A comprehensive rebranding in the beginning of 2017 changed Hampton Creek’s image from a scrappy startup to a team of visionaries with a commitment to reshaping the entire food system. Videos and photos on the company’s website showed off the technology and scientists — much like what can be found in pharmaceutical or analytical chemistry labs — at the company’s San Francisco’s headquarters.
It seemed a bit heavy for a company that sold sauces and desserts until Hampton Creek’s biggest announcement of 2017: The manufacturer was entering the lab-grown “clean meat business,” and expected to have products to market by the end of 2018. These meat products would be raised using functional plant proteins, making them affordable to consumers.
“In the last year and a half, I've had this realization that plants are extraordinary but they're not sufficient,” Tetrick said. “If we really want to transition the food system, we have to figure out a way to solve particularly the processed meat issue. … We need a culturally relevant way, an identity connective way to be able to solve that. That's why we eventually started getting into clean meat.”
With only a few companies working on clean meat — and their production cost estimates currently running in the thousands of dollars per pound — Hampton Creek’s announcement hit the food world hard. And while Hampton Creek hasn’t released much more news about its clean meat program this year, it has pursued partnerships to license its technology so the company can scale up production and keep costs down.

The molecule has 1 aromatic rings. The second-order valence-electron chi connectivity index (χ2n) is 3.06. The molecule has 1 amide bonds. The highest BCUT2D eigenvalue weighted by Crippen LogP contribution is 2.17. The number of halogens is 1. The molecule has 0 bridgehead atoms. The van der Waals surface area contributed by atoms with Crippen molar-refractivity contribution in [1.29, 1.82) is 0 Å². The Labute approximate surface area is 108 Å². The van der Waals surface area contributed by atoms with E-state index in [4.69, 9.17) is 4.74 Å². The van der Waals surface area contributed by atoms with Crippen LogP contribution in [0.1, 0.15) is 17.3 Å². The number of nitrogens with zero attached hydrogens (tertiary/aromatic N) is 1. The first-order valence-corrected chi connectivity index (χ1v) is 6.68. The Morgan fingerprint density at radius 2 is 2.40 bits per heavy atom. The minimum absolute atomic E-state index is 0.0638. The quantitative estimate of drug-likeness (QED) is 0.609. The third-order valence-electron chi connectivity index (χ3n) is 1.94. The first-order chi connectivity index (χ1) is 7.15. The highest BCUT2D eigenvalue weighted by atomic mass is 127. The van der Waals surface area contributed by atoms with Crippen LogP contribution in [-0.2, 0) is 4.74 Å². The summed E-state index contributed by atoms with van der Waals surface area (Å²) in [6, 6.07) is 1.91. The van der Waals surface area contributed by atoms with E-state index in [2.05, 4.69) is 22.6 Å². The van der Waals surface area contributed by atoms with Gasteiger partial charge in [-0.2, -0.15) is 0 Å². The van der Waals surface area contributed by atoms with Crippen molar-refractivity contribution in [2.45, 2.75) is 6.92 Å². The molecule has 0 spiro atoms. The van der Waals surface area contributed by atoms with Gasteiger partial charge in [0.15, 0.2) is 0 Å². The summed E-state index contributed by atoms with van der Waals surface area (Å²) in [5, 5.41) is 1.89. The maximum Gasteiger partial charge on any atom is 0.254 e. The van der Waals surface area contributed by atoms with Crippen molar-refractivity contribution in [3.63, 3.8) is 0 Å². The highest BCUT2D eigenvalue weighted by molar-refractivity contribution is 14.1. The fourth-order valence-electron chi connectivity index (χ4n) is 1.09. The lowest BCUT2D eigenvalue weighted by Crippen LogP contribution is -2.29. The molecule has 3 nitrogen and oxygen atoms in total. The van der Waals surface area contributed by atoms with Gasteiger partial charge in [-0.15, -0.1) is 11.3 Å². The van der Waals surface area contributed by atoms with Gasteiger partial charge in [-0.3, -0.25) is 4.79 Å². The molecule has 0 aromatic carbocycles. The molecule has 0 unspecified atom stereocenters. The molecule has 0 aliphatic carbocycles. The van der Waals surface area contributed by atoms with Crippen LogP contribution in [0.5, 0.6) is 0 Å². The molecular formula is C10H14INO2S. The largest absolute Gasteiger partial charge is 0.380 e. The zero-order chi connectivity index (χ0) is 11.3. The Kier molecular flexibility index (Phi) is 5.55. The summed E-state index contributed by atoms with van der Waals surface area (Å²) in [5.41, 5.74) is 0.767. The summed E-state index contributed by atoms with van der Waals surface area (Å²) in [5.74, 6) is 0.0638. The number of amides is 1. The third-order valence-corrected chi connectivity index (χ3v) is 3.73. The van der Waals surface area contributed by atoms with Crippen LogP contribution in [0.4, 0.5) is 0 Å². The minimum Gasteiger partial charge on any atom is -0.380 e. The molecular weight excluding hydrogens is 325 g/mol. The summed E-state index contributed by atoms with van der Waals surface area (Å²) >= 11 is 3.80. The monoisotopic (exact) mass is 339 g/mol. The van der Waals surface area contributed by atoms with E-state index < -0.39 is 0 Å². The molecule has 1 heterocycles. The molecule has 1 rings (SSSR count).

While clean meat is Hampton Creek’s biggest announcement from the lab this year, it certainly isn’t the only one. In September, the company received a patent for its plant protein scanning process, which is what it uses to research plant proteins, breaking them down to the molecular level and searching for desirable properties — like emulsification, protein content and thermal stability. This system powers Hampton Creek’s discovery engines, letting the company quickly analyze different plant proteins for use in its products.
And the news will keep on coming. Last week, Hampton Creek launched a vegan egg substitute called Just Scramble. At the beginning, it will be available for chefs and foodservice near the company's San Francisco headquarters. Not only is it highly anticipated, but it also won the “Best Plant-Based Food” award at the 10thBridge2Food Protein Summit in France in September. A version of Just Scramble for home consumers is expected later in 2018.
While Hampton Creek continued on its successful business track in 2017, high-profile investigations and personnel actions kept people talking.
The year started with a federal investigation into Hampton Creek after Bloomberg reported in 2016 that the company was involved in an elaborate scheme to buy its own products from stores to make them look more popular. The company had been known previously for honest business practices, and the story sent shock waves through the industry.